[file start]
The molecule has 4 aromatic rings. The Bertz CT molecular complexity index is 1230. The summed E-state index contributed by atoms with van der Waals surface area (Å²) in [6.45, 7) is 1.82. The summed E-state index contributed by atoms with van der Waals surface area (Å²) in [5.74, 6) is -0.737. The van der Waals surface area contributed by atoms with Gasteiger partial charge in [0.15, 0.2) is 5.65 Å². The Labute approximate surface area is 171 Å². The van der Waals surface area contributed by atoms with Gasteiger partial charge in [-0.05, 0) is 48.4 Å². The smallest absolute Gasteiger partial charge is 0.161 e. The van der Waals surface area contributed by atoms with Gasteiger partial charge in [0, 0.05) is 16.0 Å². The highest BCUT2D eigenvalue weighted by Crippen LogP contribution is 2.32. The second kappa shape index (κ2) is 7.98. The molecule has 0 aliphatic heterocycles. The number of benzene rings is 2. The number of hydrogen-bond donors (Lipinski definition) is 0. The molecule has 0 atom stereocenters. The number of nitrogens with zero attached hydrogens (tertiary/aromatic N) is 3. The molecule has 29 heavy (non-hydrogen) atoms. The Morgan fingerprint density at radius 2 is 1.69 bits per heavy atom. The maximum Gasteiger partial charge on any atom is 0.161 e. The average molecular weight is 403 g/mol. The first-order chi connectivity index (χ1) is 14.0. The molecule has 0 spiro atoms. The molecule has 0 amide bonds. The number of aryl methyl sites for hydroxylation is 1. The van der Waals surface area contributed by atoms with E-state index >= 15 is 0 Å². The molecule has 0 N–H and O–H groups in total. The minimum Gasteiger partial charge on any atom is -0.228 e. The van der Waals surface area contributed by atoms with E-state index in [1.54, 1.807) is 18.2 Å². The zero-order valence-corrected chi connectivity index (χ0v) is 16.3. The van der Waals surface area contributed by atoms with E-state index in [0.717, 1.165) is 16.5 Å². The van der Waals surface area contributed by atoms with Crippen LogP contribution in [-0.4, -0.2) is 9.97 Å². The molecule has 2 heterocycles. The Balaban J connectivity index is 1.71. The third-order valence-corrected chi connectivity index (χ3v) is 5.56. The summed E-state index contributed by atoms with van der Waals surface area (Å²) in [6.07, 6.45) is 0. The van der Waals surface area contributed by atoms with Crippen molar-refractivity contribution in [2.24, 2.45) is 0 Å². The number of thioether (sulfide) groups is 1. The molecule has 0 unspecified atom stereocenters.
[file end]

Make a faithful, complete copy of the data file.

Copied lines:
The molecule has 4 aromatic rings. The Bertz CT molecular complexity index is 1230. The summed E-state index contributed by atoms with van der Waals surface area (Å²) in [6.45, 7) is 1.82. The summed E-state index contributed by atoms with van der Waals surface area (Å²) in [5.74, 6) is -0.737. The van der Waals surface area contributed by atoms with Gasteiger partial charge in [0.15, 0.2) is 5.65 Å². The Labute approximate surface area is 171 Å². The van der Waals surface area contributed by atoms with Gasteiger partial charge in [-0.05, 0) is 48.4 Å². The smallest absolute Gasteiger partial charge is 0.161 e. The van der Waals surface area contributed by atoms with Gasteiger partial charge in [0, 0.05) is 16.0 Å². The highest BCUT2D eigenvalue weighted by Crippen LogP contribution is 2.32. The second kappa shape index (κ2) is 7.98. The molecule has 0 aliphatic heterocycles. The number of benzene rings is 2. The number of hydrogen-bond donors (Lipinski definition) is 0. The molecule has 0 atom stereocenters. The number of nitrogens with zero attached hydrogens (tertiary/aromatic N) is 3. The molecule has 29 heavy (non-hydrogen) atoms. The Morgan fingerprint density at radius 2 is 1.69 bits per heavy atom. The maximum Gasteiger partial charge on any atom is 0.161 e. The average molecular weight is 403 g/mol. The first-order chi connectivity index (χ1) is 14.0. The molecule has 0 spiro atoms. The molecule has 0 amide bonds. The number of aryl methyl sites for hydroxylation is 1. The van der Waals surface area contributed by atoms with E-state index >= 15 is 0 Å². The molecule has 0 N–H and O–H groups in total. The minimum Gasteiger partial charge on any atom is -0.228 e. The van der Waals surface area contributed by atoms with E-state index in [1.54, 1.807) is 18.2 Å². The zero-order valence-corrected chi connectivity index (χ0v) is 16.3. The van der Waals surface area contributed by atoms with E-state index in [0.717, 1.165) is 16.5 Å². The van der Waals surface area contributed by atoms with Crippen LogP contribution in [-0.4, -0.2) is 9.97 Å². The molecule has 2 heterocycles. The Balaban J connectivity index is 1.71. The third-order valence-corrected chi connectivity index (χ3v) is 5.56. The summed E-state index contributed by atoms with van der Waals surface area (Å²) in [6.07, 6.45) is 0. The van der Waals surface area contributed by atoms with Crippen molar-refractivity contribution in [2.24, 2.45) is 0 Å². The number of thioether (sulfide) groups is 1. The molecule has 0 unspecified atom stereocenters.